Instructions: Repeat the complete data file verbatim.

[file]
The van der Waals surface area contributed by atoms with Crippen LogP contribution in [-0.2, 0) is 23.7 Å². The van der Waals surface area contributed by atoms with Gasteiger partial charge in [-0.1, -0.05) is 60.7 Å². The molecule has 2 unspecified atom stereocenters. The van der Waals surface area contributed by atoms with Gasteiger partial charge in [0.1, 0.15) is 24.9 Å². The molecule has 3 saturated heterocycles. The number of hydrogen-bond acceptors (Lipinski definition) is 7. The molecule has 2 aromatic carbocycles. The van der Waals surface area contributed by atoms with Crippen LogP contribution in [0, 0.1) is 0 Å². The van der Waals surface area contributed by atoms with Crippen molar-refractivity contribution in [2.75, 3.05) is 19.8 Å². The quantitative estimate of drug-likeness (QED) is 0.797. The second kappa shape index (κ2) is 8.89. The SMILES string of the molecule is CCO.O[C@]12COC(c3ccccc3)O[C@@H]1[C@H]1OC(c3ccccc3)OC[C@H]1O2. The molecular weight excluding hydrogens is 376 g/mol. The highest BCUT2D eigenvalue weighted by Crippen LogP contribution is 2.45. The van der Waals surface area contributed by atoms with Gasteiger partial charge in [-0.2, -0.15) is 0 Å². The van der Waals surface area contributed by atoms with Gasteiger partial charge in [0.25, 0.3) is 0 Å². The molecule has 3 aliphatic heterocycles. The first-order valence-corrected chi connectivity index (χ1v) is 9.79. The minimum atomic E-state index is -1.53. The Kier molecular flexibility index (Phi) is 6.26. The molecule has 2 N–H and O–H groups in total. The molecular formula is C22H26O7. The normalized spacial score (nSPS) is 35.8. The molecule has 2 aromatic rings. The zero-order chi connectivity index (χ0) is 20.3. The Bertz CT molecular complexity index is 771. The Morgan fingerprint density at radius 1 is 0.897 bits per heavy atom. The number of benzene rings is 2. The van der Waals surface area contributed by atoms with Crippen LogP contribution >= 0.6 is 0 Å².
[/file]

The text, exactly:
The van der Waals surface area contributed by atoms with Crippen LogP contribution in [-0.2, 0) is 23.7 Å². The van der Waals surface area contributed by atoms with Gasteiger partial charge in [-0.1, -0.05) is 60.7 Å². The molecule has 2 unspecified atom stereocenters. The van der Waals surface area contributed by atoms with Gasteiger partial charge in [0.1, 0.15) is 24.9 Å². The molecule has 3 saturated heterocycles. The number of hydrogen-bond acceptors (Lipinski definition) is 7. The molecule has 2 aromatic carbocycles. The van der Waals surface area contributed by atoms with Crippen LogP contribution in [0, 0.1) is 0 Å². The van der Waals surface area contributed by atoms with Crippen molar-refractivity contribution in [2.75, 3.05) is 19.8 Å². The quantitative estimate of drug-likeness (QED) is 0.797. The second kappa shape index (κ2) is 8.89. The SMILES string of the molecule is CCO.O[C@]12COC(c3ccccc3)O[C@@H]1[C@H]1OC(c3ccccc3)OC[C@H]1O2. The molecular weight excluding hydrogens is 376 g/mol. The highest BCUT2D eigenvalue weighted by Crippen LogP contribution is 2.45. The van der Waals surface area contributed by atoms with Gasteiger partial charge in [-0.2, -0.15) is 0 Å². The van der Waals surface area contributed by atoms with Gasteiger partial charge in [0.25, 0.3) is 0 Å². The molecule has 3 aliphatic heterocycles. The first-order valence-corrected chi connectivity index (χ1v) is 9.79. The minimum atomic E-state index is -1.53. The Kier molecular flexibility index (Phi) is 6.26. The molecule has 2 N–H and O–H groups in total. The molecular formula is C22H26O7. The normalized spacial score (nSPS) is 35.8. The molecule has 2 aromatic rings. The zero-order chi connectivity index (χ0) is 20.3. The Bertz CT molecular complexity index is 771. The Morgan fingerprint density at radius 1 is 0.897 bits per heavy atom. The number of benzene rings is 2. The van der Waals surface area contributed by atoms with Crippen LogP contribution >= 0.6 is 0 Å².